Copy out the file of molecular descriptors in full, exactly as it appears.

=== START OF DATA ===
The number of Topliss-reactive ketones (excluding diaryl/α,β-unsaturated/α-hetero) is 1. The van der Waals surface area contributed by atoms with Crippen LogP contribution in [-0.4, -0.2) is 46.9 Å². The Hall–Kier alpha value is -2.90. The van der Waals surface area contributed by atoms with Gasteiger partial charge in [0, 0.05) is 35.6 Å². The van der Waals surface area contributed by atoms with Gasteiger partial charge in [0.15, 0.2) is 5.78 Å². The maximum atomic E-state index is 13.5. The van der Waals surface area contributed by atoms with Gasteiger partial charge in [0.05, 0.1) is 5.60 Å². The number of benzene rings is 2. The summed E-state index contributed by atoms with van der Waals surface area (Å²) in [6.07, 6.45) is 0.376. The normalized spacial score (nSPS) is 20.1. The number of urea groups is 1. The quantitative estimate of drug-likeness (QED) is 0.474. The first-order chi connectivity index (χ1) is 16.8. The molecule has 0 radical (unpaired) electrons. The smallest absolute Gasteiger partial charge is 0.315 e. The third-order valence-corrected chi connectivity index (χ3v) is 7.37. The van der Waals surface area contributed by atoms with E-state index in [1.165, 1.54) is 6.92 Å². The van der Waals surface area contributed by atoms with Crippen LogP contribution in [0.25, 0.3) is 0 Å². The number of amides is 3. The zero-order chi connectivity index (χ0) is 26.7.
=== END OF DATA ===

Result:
The number of Topliss-reactive ketones (excluding diaryl/α,β-unsaturated/α-hetero) is 1. The van der Waals surface area contributed by atoms with Crippen LogP contribution in [-0.4, -0.2) is 46.9 Å². The Hall–Kier alpha value is -2.90. The van der Waals surface area contributed by atoms with Gasteiger partial charge in [0, 0.05) is 35.6 Å². The van der Waals surface area contributed by atoms with Gasteiger partial charge in [0.15, 0.2) is 5.78 Å². The maximum atomic E-state index is 13.5. The van der Waals surface area contributed by atoms with Gasteiger partial charge in [0.05, 0.1) is 5.60 Å². The number of benzene rings is 2. The summed E-state index contributed by atoms with van der Waals surface area (Å²) in [6.07, 6.45) is 0.376. The normalized spacial score (nSPS) is 20.1. The number of urea groups is 1. The quantitative estimate of drug-likeness (QED) is 0.474. The first-order chi connectivity index (χ1) is 16.8. The molecule has 0 radical (unpaired) electrons. The smallest absolute Gasteiger partial charge is 0.315 e. The third-order valence-corrected chi connectivity index (χ3v) is 7.37. The van der Waals surface area contributed by atoms with E-state index in [1.165, 1.54) is 6.92 Å². The van der Waals surface area contributed by atoms with Crippen LogP contribution in [0.25, 0.3) is 0 Å². The number of amides is 3. The zero-order chi connectivity index (χ0) is 26.7.